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A Jew is a “Nazi hunter” who investigates Russian war crimes


The most famous American “Nazi hunter”, US Department of Justice official Eli Rosenbaum has been investigating Russian war crimes in Ukraine on behalf of the US Attorney General in recent months.

During the 35 years that Eli Rosenbaum devoted to hunting down Nazi criminals hiding in the United States, he always looked up to his predecessors in this profession. Now working in Ukraine, he still draws on the experience of the investigators who pursued Adolf Hitler’s henchmen after World War II.

For the first time in his career, Rosenbaum looks for evidence of crimes immediately or almost immediately after they are committed.

“I used to work on atrocity crimes when the conflict was over: World War II, Rwanda, Bosnia, Guatemala, and so on,” he recently told the Jewish Telegraphic Agency. “But in this case, atrocities are committed every day.”

Rosenbaum, 67, said he has been working “if not 24/7, then 20/7” since June, when Merrick Garland, the US Attorney General, appointed him head of the Justice Department’s war crimes Ukraine team. Prior to this, Rosenbaum spent most of his career at the Justice Department’s Office of Special Investigations (OSI), which he directed from 1995 to 2010. OSI tracked down and deported 70 Nazis hiding in the US. In 2004, he expanded his remit to track war criminals who had entered the United States and were involved in other conflicts.

Rosenbaum’s current team, he said, “provides a wide range of technical assistance to the Ukrainian authorities, including operational assistance and advice on criminal prosecution, evidence collection, forensics and related legal analysis.”

In describing his work, Rosenbaum repeatedly returns to the pioneers of war crimes prosecutions, including Robert Jackson, the U.S. Supreme Court Justice who at the Nuremberg trials created the basis for prosecuting Nazis for the “crime of aggression” – a concept hitherto unknown.

According to Rosenbaum, the relevance of the work done by Jackson remains, since Russia does not recognize the jurisdiction of the International Criminal Court, which makes it difficult to prosecute Russians in this body. Instead, Ukraine wants to set up a special tribunal to try Russians, modeled after the Nuremberg trials.

“We constantly turn to Nuremberg, it is the mother of all international crime trials,” Rosenbaum said. “In many ways, these are the origins of international criminal law.”

What is a “crime of aggression”?

Rosenbaum believes that the concept of “crime of aggression” is especially relevant in the case of Ukraine, since the Russian invasion was unprovoked. The term became part of the canon of international law, enshrined in the principles of the Nuremberg Trials and later in the UN Charter, with the blessing of US President Harry Truman.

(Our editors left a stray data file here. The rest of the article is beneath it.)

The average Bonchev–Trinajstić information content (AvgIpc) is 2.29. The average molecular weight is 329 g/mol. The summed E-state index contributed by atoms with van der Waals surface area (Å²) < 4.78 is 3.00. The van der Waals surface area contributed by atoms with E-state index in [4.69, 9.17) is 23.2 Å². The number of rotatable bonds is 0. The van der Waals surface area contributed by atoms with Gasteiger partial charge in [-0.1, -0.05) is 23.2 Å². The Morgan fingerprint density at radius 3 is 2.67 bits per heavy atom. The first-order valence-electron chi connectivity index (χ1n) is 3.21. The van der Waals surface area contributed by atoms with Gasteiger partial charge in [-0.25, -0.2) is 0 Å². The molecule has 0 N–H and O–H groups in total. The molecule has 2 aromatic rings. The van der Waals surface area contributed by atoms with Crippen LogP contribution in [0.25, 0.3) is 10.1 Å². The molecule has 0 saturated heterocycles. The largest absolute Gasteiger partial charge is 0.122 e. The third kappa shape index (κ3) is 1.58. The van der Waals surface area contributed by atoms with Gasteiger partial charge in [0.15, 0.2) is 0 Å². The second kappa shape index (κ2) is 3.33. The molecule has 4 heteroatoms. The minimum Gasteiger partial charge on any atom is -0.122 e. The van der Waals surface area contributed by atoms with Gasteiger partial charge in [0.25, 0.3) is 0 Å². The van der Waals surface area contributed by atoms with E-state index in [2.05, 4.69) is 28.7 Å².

Rosenbaum recounts how Judge Jackson, in a letter to Truman, explained why there had not yet been a precedent for the prosecution of aggression.

“In the old days, states behaved this way. They attacked each other and, according to international law, they were considered to have equal rights,” Rosenbaum said. “Jackson said it had to end and convinced President Truman of that, and now we have this crime in international law.”

Rosenbaum says Ukraine proves Jackson’s foresight. He quoted Jackson’s opening remarks at Nuremberg: “The significance of this investigation is that these prisoners represent a sinister influence that will lurk in the world long after their bodies have been reduced to dust.”

Rosenbaum, like Jackson before him, is calling on the US government to expand its ability to prosecute war crimes. In his Congressional testimony, Rosenbaum pointed to an unfortunate legal flaw: unlike the crimes of genocide, war crimes must have an American side (perpetrator or victim) in order to be tried in a US court.

“This means that if a war criminal from the current conflict in Ukraine, for example, came to the US today and was subsequently identified, our war crimes law could not be applied to him, potentially allowing this war criminal and others walk the streets of our country without fear of prosecution,” Rosenbaum said in his congressional testimony.

As Rosenbaum investigated Nazi crimes, he met two people he still admires today: Rudolf Vrba and Alfred Wetzler, Slovak Jews who fled Auschwitz and were the first to describe the mechanics of the Nazi genocide to the outside world in a detailed report.

“I got to know Rudolf Vrba, a witness [OSI] in our very first case to go to trial. As a result, the case did not reach the court, we accuse

He gave up, but it was the Auschwitz case, which was considered in Chicago, and Rudolph came there, ”Rosenbaum said.

Now he meets survivors of Russian crimes in Ukraine who are similarly gathering evidence and telling the world about their horrific experiences.

Another pair of Nuremberg researchers whom Rosenbaum describes as being re-imagined are Budd and Stuart Schulberg, Jewish brothers who worked in the CIA’s predecessor Office of Strategic Services under legendary Hollywood director John Ford. The brothers sought out films about the atrocities that the Nazis themselves produced and presented them in court.

“The Schulberg brothers pioneered what is extremely important in the history of law enforcement and prosecution that we take for granted in the 21st century, namely the presentation of full-frame film and video evidence in court,” Rosenbaum said.

According to him, such a collection of evidence is taking place today in Ukraine.

“The Ukrainian authorities, with whom we work very closely, have a website where the public can upload their own videos,” he said. “And now that everyone who has a mobile phone has a video camera… so much evidence of the consequences of atrocities and even the commission of atrocities has been captured on video.”

Source: Detaly News